This soaring oratory is sold with soaring glamour, much like an ad for Randian futurism (see last 5-minute sequence with Patricia Neal). This is where it gets quite Mr X, from Dean Motter’s Radiant City.

Roark’s soaring idealism is itself robotic, as straight-line “my ideas are my property” idealism has no concept of abstract ambiance, or the visceral quality of cave-painting. The innovative real-estate mogul, simply by building, is trampling on unconscious imagery that feeds the mind.

Classical idealism is much more than ideas. It is the desires and unconscious urges of Man (not a man) rendered visible, as in the friezes and statuary of a Greek temple. There is a wealth of content in that – purely irrational, psychological.

This is exactly the type of interesting content that Rand doesn’t want, as “the world is perishing from an orgy of self-sacrifice” (like Rand’s dismissal of Kant’s Christian humility). The ancient world is a world of loyalty and honour and sacrifice and that is a lot of its content.

By idealising rationality, Rand is putting forward a false idealism that leads to robot servitude, downplaying all the unthinking, instinctive qualities that can go into classical art. Howard has a quote “concerning art” (Alternates 5):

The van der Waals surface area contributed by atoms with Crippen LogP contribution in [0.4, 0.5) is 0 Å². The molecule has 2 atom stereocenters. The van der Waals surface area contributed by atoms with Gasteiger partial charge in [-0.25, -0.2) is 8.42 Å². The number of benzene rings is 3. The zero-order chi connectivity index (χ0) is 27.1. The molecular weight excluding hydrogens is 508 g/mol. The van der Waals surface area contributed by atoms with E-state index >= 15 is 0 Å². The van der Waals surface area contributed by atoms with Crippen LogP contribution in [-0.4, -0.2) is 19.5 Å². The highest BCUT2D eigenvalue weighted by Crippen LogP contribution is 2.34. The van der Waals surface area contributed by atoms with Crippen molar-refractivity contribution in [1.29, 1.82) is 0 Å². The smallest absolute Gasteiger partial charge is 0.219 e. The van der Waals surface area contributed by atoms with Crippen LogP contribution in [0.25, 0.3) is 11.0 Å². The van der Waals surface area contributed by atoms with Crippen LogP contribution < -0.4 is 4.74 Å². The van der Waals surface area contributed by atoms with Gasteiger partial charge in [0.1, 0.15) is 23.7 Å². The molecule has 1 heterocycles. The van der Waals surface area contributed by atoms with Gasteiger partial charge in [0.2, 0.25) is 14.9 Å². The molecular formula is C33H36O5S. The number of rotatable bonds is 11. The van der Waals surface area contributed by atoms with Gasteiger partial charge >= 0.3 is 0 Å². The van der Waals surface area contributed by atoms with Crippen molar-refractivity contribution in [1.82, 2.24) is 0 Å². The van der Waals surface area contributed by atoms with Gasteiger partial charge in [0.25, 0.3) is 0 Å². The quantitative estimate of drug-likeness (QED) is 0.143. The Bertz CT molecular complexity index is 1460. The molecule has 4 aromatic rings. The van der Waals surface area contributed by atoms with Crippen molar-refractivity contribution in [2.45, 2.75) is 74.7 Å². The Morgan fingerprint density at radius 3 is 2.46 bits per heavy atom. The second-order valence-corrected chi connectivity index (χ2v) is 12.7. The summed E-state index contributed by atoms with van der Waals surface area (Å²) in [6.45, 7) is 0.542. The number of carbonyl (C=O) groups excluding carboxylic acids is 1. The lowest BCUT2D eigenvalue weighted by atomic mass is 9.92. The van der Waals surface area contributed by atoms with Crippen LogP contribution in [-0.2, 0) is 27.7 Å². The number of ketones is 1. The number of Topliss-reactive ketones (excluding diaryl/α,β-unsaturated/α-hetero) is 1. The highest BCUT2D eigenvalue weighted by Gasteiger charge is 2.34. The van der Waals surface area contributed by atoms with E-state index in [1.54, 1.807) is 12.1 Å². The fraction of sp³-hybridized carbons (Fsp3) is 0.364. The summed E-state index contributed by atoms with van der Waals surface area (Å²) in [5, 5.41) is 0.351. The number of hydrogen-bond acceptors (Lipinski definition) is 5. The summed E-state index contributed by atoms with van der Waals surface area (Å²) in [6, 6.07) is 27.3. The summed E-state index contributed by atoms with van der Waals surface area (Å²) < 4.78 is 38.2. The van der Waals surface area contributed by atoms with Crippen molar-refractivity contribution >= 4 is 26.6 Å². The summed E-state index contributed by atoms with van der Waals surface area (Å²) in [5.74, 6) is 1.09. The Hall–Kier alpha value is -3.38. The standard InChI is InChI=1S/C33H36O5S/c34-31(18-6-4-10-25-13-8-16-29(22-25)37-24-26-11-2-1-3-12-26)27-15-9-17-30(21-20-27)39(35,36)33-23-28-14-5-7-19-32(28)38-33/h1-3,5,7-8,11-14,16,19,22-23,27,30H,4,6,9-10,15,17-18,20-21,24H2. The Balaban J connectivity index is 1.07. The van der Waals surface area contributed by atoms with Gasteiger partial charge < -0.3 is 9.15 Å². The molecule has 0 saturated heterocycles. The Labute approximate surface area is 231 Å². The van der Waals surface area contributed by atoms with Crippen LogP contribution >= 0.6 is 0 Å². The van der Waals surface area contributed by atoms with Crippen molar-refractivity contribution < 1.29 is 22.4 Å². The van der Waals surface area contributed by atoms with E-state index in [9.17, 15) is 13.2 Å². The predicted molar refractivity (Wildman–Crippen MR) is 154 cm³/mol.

I am by no means convinced that art is any higher than certain other forms of human activity, even according to the evolutionary standard. Such men as Michel Angelo, Poe, Beethoven, Cellini, Shaw are no more highly evolved than such men as Saladin, Napoleon, Genghis Khan, Robert E. Lee, Sam Houston, Thomas Jefferson, or James Corbett for that matter. The whole trouble with the viewpoint of purely mental workers is that they invariably underrate the mentality of other types of persons, and the intelligence required by other types of activities.'